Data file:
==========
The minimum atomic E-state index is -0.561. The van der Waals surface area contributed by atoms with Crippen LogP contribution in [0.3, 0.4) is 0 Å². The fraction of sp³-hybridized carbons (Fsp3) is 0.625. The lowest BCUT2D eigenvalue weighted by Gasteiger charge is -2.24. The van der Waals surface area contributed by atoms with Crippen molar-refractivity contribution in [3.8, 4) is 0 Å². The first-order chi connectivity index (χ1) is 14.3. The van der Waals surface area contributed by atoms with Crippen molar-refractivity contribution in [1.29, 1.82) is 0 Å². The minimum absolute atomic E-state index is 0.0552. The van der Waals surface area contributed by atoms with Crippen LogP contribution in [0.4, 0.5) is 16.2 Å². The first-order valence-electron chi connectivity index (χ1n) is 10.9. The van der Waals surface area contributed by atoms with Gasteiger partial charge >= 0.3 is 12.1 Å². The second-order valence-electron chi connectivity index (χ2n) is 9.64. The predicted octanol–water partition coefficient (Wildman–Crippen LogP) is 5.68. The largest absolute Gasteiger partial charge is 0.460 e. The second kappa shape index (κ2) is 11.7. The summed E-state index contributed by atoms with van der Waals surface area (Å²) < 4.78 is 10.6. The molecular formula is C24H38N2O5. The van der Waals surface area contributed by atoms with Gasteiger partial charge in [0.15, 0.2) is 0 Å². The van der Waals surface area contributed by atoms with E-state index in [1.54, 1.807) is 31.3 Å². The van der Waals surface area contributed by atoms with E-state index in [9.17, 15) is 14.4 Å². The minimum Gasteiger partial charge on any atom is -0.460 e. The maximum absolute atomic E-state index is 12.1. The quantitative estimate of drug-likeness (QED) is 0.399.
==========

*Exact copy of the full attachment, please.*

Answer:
The minimum atomic E-state index is -0.561. The van der Waals surface area contributed by atoms with Crippen LogP contribution in [0.3, 0.4) is 0 Å². The fraction of sp³-hybridized carbons (Fsp3) is 0.625. The lowest BCUT2D eigenvalue weighted by Gasteiger charge is -2.24. The van der Waals surface area contributed by atoms with Crippen molar-refractivity contribution in [3.8, 4) is 0 Å². The first-order chi connectivity index (χ1) is 14.3. The van der Waals surface area contributed by atoms with Crippen molar-refractivity contribution in [1.29, 1.82) is 0 Å². The minimum absolute atomic E-state index is 0.0552. The van der Waals surface area contributed by atoms with Crippen LogP contribution in [0.4, 0.5) is 16.2 Å². The first-order valence-electron chi connectivity index (χ1n) is 10.9. The van der Waals surface area contributed by atoms with Gasteiger partial charge >= 0.3 is 12.1 Å². The second-order valence-electron chi connectivity index (χ2n) is 9.64. The predicted octanol–water partition coefficient (Wildman–Crippen LogP) is 5.68. The largest absolute Gasteiger partial charge is 0.460 e. The second kappa shape index (κ2) is 11.7. The summed E-state index contributed by atoms with van der Waals surface area (Å²) < 4.78 is 10.6. The molecular formula is C24H38N2O5. The van der Waals surface area contributed by atoms with Gasteiger partial charge in [0.15, 0.2) is 0 Å². The van der Waals surface area contributed by atoms with E-state index in [1.54, 1.807) is 31.3 Å². The van der Waals surface area contributed by atoms with E-state index in [9.17, 15) is 14.4 Å². The minimum Gasteiger partial charge on any atom is -0.460 e. The maximum absolute atomic E-state index is 12.1. The quantitative estimate of drug-likeness (QED) is 0.399.